The discursive construction and performance of gender identity

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    Twitter is currently considered one of the most popular social media websites, providing a powerful way of communicating with people everywhere. Among the different users around the world, the Kingdom of Saudi Arabia is ranked highest worldwide in the number of active Twitter users. In a society where traditional media is closely monitored, social media websites such as Twitter serve as an alternative for Saudis to communicate and raise their concerns to the public, especially for Saudi women who have been very active online demanding the right to drive, which still banned in the country. This study seeks to analyze how Saudis use Twitter to discursively construct and perform their gender identities when discussing the ban on driving. By using Appraisal Theory, I have analyzed the tweets generated using the hashtag قيادةالمرأة (women_driving) from the period of April 5, 2014 to April 8, 2014. Overall, the results show that opponents of the ban on women’s driving appeared to be aggressive and judgmental of religious people, projecting a female identity that is strong, independent, and open-minded. On the other hand, supporters of the ban appeared to be influenced by religious affiliation, equating driving cars with disgrace and temptation. The study provides insights into the way Saudis negotiate and construct their gender identities virtually in relation to current social values, beliefs and gender norms, and the role of evaluation as a resource for constructing and performing gender identity.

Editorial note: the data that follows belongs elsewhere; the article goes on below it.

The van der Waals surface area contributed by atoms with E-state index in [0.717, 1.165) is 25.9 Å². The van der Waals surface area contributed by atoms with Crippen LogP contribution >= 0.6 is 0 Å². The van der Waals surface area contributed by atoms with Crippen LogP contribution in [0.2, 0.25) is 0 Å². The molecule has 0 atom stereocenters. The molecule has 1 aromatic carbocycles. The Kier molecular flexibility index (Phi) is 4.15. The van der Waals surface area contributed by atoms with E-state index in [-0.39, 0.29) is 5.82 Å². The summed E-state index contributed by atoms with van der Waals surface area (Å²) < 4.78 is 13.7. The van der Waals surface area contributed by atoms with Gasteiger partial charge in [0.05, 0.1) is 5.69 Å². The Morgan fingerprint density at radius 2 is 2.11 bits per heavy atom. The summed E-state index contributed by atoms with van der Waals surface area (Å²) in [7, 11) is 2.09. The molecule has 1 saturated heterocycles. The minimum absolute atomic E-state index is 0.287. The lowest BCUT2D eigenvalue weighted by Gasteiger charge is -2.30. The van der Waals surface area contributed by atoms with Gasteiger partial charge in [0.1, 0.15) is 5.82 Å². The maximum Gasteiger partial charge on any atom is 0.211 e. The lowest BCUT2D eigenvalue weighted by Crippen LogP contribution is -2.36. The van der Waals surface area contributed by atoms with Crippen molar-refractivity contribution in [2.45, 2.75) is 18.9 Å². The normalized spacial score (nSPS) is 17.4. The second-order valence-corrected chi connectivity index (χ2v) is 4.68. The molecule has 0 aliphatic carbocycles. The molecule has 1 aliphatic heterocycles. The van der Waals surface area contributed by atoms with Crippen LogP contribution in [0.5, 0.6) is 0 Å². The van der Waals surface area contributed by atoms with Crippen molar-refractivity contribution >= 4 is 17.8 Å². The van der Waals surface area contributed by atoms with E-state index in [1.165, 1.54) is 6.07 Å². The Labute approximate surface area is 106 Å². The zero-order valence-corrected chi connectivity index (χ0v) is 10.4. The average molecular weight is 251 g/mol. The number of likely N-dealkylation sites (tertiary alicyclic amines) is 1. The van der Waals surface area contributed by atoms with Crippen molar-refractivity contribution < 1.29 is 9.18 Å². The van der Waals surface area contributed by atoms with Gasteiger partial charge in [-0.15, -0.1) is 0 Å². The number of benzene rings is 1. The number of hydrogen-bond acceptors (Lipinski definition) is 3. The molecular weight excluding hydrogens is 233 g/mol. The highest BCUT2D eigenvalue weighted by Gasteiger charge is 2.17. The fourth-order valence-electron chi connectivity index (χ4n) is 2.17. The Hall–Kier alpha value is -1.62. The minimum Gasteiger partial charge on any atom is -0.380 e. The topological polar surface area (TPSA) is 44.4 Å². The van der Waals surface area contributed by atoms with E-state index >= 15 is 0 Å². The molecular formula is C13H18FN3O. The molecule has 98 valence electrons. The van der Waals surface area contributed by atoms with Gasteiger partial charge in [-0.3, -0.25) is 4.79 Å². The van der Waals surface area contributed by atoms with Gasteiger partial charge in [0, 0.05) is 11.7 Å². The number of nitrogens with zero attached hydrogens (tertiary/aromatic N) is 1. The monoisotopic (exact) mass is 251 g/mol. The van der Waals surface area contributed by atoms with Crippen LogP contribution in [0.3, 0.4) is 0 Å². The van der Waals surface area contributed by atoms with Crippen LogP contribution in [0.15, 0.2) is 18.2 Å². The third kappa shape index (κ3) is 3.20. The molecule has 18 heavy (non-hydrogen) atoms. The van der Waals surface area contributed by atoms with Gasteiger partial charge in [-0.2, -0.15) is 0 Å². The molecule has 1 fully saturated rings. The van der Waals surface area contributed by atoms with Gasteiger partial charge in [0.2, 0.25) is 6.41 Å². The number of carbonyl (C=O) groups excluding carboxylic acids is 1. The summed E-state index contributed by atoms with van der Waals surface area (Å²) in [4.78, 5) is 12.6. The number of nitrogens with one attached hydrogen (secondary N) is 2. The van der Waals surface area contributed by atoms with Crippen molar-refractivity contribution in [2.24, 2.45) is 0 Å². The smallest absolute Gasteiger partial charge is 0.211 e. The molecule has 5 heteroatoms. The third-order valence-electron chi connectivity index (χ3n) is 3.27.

Butler, J. (1990) Gender trouble. New York: Routledge.

    Fairclough, N. (1992). Discourse and social change. Cambridge, England: Polity Press.

    Martin, J. R., & White, P. R. R. (2005). The language of evaluation: Appraisal in English. London: Palgrave Macmillan.

    Zappavigna, M. (2012). Discourse of Twitter and social media: How we use language to create affiliation on the web. London: Continuum.


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